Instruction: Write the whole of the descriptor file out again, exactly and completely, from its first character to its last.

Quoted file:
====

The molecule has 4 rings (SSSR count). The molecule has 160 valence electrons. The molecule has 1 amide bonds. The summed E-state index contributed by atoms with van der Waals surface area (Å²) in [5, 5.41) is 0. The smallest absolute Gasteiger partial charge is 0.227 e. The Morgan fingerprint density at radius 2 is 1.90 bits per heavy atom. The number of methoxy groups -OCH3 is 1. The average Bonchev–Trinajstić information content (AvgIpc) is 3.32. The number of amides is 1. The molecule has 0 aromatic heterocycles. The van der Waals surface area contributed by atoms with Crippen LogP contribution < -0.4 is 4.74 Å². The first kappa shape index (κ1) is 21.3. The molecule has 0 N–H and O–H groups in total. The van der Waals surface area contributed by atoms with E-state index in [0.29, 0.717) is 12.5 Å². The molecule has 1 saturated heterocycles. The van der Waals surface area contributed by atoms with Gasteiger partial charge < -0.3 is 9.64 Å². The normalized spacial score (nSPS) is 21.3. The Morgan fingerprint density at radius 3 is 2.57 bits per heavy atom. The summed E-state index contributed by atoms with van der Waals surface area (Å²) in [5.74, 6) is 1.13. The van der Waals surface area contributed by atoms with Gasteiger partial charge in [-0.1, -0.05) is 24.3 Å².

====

The molecule has 4 rings (SSSR count). The molecule has 160 valence electrons. The molecule has 1 amide bonds. The summed E-state index contributed by atoms with van der Waals surface area (Å²) in [5, 5.41) is 0. The smallest absolute Gasteiger partial charge is 0.227 e. The Morgan fingerprint density at radius 2 is 1.90 bits per heavy atom. The number of methoxy groups -OCH3 is 1. The average Bonchev–Trinajstić information content (AvgIpc) is 3.32. The number of amides is 1. The molecule has 0 aromatic heterocycles. The van der Waals surface area contributed by atoms with Crippen LogP contribution < -0.4 is 4.74 Å². The first kappa shape index (κ1) is 21.3. The molecule has 0 N–H and O–H groups in total. The van der Waals surface area contributed by atoms with E-state index in [0.29, 0.717) is 12.5 Å². The molecule has 1 saturated heterocycles. The van der Waals surface area contributed by atoms with Gasteiger partial charge < -0.3 is 9.64 Å². The normalized spacial score (nSPS) is 21.3. The Morgan fingerprint density at radius 3 is 2.57 bits per heavy atom. The summed E-state index contributed by atoms with van der Waals surface area (Å²) in [5.74, 6) is 1.13. The van der Waals surface area contributed by atoms with Gasteiger partial charge in [-0.1, -0.05) is 24.3 Å².